Water & Waste Management

In early 2013, Mexico had over 5,000 dams and reservoirs for storing 138 billion m3 of water for human and industrial consumption, electricity generation, agricultural irrigation, and other uses. The country currently has 699 registered water treatment plants with a total installed capacity of around 135,000 liters per second. Nonetheless, the current water infrastructure is unable to meet the growing demand. Challenges to the country’s water infrastructure include inadequate maintenance, elevated losses during distribution, and low capacity of treatment of residual waters. According to CONAGUA, the availability of freshwater per capita has fallen dramatically from 18,035m3 in 1950 to 3,982m3 in 2013.

Hence, the main goals of the National Infrastructure Plan (NIP) 2014-2018 in this regard are ensuring adequate water supply and proper water infrastructure for irrigation, as well as improving drainage and sewage systems and flood prevention infrastructure. The 84 projects programmed make up around 5.4% of the country’s total planned investment for infrastructure and these include tunnels, aqueducts, treatment plants, and desalination plants.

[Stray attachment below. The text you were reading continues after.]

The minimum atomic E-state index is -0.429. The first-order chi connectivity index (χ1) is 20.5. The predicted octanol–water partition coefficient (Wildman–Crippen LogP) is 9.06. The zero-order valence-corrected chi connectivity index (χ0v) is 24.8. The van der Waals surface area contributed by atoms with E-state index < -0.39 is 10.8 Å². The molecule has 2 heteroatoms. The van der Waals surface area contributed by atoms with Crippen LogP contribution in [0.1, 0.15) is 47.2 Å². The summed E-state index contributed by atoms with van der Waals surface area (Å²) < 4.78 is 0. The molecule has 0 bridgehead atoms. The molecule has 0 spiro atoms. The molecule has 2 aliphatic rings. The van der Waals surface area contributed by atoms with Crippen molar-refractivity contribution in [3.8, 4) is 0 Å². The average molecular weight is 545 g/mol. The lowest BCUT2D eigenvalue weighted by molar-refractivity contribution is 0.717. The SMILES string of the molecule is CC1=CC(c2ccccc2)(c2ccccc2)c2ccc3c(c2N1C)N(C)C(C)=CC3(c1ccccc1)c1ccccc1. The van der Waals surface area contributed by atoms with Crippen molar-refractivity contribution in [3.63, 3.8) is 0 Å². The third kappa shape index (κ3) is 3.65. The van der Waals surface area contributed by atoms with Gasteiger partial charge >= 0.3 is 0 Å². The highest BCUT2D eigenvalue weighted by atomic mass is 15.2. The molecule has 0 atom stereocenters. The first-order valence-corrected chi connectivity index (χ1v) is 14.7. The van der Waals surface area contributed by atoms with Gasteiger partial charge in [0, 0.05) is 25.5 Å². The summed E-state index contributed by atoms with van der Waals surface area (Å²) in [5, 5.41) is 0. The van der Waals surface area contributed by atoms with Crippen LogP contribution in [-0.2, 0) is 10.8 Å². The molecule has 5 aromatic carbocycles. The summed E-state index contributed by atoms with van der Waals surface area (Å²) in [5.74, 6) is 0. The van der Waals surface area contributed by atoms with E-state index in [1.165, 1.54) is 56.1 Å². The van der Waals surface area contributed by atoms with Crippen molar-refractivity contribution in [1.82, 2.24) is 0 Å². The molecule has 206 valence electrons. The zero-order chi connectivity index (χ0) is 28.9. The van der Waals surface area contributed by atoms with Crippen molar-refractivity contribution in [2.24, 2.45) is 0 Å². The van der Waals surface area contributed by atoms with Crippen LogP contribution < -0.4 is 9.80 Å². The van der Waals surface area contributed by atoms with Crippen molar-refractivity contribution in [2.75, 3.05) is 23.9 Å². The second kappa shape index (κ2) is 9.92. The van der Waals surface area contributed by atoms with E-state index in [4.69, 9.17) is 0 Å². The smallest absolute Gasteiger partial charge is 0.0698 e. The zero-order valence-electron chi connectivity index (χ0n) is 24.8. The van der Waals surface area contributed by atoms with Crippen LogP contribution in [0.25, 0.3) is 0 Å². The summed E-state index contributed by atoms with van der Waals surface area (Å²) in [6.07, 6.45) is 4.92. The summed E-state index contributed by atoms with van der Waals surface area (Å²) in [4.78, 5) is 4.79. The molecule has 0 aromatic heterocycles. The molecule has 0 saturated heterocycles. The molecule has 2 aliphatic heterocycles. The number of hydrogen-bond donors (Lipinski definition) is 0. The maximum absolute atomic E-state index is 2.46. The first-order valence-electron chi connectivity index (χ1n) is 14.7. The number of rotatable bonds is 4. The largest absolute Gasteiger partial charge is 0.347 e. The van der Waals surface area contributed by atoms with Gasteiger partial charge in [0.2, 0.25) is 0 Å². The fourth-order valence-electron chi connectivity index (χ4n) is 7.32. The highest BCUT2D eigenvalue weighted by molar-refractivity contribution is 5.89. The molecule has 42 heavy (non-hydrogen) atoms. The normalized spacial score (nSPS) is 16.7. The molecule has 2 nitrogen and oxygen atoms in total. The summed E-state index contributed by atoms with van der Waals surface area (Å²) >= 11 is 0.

This chapter features insights from the leading members of CONAGUA, national water associations, and main private firms providing consulting and contracting for Mexico’s main water infrastructure projects. It focuses on reporting past success stories, current challenges to the country’s water infrastructure, and upcoming opportunities in this subsector. The main companies involved in water projects share new technologies, engineering developments, and hydrogeological perspectives on the current state of water resources in Mexico.


  • Major new construction developments outlined in the PNI
  • Modernization of existing water management and sanitation infrastructure
  • The challenge of equipping the Mexican population with sufficient access to clean water
  • New administrative techniques in water management, such as MIG